Albert v. Smith's Food & Drug Centers, Inc., 356 F.3d 1242 (1/ 2004) The evidence concerning Albert's reactions to common substances, the limitations on her activities, her multiple hospitalizations, and her frequent trips to the emergency room all support Albert's contention that she doesn't "breathe as well as [other people]" Viewing the evidence in a light most favorable to Albert, we conclude that summary judgment for Smith's was inappropriate on the question of whether Albert was disabled because Albert has raised a genuine issue of material fact as to whether her asthma substantially limits her breathing and thus a major life activity. the material facts of the interactive process remain in dispute in this case. Accordingly, Albert has raised a genuine issue of material fact concerning whether Smith's failed to reasonably accommodate her.

Mason v. Avaya Communications, Inc. 357 F.3d 1114 (1/ 2004) Diane Mason sued her former employer Avaya Communications, Inc. (Avaya) alleging Avaya violated the Americans with Disabilities Act (ADA), 42 U.S.C.  §§ 12101- 12213. Specifically, Mason alleged Avaya failed to accommodate her post traumatic stress disorder by, among other ways, refusing to allow her to work from home. Instead, Avaya terminated Mason because she would not return to work. The district court granted Avaya's motion for summary judgment holding Mason was not a qualified individual with a disability under the ADA because (1) Mason's physical attendance in the workplace was an essential function of her job, and (2) Mason's request for an at- home accommodation was unreasonable. we affirm

Tesh v. U.S. Postal Service, 349 F.3d 1270 (11/2003) At the end of Appellant's case-in-chief, the district court granted judgment for USPS on the accommodation issue pursuant to Fed. R. Civ. P. 50(a). The termination issue went to the jury, which returned a verdict for Appellant and awarded him $25,000. However, the district court vacated this verdict and its prior order denying USPS's motion for summary judgment, and granted judgment as a matter of law for USPS on all claims. We affirm the trial court's judgment as a matter of law in favor of USPS on both the discrimination and the accommodation claims.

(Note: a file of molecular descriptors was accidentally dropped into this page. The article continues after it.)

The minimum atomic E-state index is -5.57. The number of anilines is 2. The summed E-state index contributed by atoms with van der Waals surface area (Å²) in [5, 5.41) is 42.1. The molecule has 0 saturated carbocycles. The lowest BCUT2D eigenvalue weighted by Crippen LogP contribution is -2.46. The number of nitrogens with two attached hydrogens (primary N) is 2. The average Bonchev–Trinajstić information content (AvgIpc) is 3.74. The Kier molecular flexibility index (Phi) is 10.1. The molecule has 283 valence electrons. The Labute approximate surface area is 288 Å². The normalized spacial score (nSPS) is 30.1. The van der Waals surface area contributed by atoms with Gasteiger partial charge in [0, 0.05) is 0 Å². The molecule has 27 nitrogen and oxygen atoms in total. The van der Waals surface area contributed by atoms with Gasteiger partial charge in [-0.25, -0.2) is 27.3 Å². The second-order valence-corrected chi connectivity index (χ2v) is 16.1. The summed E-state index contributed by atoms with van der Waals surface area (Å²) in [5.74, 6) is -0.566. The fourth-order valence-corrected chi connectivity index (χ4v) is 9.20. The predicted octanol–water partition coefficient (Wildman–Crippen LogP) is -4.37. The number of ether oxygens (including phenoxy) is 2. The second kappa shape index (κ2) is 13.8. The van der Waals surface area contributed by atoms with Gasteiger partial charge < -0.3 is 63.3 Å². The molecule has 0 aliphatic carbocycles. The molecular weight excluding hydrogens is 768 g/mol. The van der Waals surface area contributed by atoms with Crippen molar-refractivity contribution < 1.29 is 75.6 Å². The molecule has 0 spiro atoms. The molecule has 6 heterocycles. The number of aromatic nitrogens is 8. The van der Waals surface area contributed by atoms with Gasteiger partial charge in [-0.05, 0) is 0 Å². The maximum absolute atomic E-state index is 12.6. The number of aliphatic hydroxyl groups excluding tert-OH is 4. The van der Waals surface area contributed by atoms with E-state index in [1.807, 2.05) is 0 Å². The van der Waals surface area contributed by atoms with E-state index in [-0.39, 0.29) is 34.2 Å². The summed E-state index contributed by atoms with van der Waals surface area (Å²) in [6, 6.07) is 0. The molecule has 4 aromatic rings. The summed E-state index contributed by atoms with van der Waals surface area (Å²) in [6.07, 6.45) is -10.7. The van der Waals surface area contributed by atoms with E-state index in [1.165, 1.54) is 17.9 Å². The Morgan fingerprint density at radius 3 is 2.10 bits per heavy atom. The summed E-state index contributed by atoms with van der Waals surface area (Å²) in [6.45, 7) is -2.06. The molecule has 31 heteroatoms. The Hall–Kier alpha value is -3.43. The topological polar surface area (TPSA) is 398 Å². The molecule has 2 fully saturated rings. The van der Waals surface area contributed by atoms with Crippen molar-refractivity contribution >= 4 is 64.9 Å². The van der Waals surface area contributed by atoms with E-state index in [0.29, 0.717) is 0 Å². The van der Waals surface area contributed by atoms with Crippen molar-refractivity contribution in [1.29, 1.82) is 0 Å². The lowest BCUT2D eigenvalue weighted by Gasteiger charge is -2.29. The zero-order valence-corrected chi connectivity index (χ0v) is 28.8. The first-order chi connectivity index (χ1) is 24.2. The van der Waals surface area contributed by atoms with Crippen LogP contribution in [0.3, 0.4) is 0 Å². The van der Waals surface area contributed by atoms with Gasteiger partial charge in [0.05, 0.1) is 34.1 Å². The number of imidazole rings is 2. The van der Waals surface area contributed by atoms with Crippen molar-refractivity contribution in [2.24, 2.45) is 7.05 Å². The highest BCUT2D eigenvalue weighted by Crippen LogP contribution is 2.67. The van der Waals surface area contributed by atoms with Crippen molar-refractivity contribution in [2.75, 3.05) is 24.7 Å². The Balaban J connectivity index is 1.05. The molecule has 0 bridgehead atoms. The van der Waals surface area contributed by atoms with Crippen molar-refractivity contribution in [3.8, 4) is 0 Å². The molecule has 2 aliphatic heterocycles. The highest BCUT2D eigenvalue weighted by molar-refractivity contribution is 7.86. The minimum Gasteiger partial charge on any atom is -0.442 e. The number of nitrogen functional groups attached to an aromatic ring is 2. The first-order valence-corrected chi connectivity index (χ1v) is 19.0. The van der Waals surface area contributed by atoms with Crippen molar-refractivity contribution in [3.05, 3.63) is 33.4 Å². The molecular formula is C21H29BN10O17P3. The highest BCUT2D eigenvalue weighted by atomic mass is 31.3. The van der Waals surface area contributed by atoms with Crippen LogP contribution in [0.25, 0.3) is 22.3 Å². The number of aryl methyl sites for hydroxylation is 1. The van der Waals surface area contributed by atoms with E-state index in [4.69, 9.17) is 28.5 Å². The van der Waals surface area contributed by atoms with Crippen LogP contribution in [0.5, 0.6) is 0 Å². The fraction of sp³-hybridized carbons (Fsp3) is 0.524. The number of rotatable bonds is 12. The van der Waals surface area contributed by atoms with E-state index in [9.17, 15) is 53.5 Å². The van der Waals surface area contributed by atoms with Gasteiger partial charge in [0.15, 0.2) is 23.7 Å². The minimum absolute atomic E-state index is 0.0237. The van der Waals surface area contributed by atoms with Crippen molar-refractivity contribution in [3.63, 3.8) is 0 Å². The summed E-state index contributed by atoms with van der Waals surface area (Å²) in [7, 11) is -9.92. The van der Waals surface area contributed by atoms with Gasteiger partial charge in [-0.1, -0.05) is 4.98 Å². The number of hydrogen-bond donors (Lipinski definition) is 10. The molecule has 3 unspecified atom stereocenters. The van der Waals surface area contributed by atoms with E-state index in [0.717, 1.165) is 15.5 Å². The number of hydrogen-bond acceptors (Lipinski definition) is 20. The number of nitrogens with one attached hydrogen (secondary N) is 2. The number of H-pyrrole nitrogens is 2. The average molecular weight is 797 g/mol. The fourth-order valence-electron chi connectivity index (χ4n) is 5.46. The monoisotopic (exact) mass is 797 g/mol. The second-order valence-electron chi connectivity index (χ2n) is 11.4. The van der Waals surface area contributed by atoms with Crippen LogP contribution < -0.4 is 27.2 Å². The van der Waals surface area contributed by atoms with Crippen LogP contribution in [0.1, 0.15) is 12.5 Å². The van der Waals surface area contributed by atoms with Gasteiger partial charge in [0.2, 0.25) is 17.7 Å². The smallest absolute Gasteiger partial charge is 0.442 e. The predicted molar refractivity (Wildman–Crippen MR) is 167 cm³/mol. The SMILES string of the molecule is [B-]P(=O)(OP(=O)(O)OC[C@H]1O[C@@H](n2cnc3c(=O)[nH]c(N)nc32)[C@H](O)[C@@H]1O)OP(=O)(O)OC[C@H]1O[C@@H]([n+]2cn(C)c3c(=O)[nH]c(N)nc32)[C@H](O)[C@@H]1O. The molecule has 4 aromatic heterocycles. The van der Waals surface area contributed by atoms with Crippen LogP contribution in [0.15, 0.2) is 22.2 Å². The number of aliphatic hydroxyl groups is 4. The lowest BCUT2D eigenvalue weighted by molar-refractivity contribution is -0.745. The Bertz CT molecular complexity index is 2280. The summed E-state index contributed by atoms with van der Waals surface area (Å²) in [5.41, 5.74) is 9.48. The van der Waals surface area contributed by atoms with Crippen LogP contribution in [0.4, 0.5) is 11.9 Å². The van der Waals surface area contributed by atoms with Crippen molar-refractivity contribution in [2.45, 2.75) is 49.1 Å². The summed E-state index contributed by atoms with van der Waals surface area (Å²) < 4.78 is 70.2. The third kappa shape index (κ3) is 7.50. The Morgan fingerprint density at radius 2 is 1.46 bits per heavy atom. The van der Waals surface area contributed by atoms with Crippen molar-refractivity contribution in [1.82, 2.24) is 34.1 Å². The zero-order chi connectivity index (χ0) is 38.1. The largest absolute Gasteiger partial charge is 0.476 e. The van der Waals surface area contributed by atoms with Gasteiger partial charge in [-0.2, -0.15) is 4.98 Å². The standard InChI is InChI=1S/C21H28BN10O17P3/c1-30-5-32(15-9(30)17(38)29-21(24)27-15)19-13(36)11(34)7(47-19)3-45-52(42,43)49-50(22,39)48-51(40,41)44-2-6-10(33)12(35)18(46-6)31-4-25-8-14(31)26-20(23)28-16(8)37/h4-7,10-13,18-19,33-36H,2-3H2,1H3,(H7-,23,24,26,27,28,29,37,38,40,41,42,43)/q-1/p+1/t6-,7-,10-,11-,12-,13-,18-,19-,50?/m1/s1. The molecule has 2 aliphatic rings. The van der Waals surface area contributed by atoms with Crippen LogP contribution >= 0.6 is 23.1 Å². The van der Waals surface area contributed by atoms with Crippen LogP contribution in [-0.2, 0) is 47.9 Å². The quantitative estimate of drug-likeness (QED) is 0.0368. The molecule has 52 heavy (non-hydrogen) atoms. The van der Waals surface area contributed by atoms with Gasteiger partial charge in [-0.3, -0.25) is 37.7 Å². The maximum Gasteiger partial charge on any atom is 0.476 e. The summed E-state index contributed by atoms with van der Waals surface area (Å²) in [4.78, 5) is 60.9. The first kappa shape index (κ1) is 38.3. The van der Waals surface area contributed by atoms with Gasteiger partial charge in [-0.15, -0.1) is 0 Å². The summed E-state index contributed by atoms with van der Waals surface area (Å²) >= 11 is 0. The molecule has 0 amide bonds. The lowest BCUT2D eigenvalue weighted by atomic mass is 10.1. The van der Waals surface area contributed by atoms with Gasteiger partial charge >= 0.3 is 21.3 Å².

Chaffin v. Kansas State Fair Board, 348 F.3d 850 (10/2003) Plaintiff-Appellees are disabled persons who have attended the Kansas State Fair in the past, and who plan to attend future fairs. They alleged intentional discrimination and violation of Title II of the Americans with Disabilities Act (ADA), 42 U.S.C. §§ 12131-12134, by Defendants-Appellants the State of Kansas, the Kansas State Fair Board, its members, and the general manager of the fair. Plaintiffs sought injunctive relief against the Kansas State Fair for alleged failure to comply with the ADA and various of the federal regulations promulgated thereunder, including the Americans with Disabilities Act Accessibility Guidelines (ADAAG), 28 C.F.R. pt. 36, app. A. On cross motions for summary judgment, the district court granted the Plaintiffs' motion for partial summary judgment directing all of the Defendants except the State of Kansas (hereinafter the Fair) to prepare a self-evaluation and a transition plan pursuant to 28 C.F.R. §§ 35.105 and 35.150. See U.S. Dep't of Justice, ADA Title II Technical Assistance Manual §§ II-8.200 to .300, http://www.usdoj.gov/crt/ada/taman2.html. Defendants appeal from the district court's order of November 1, 2002. We affirm.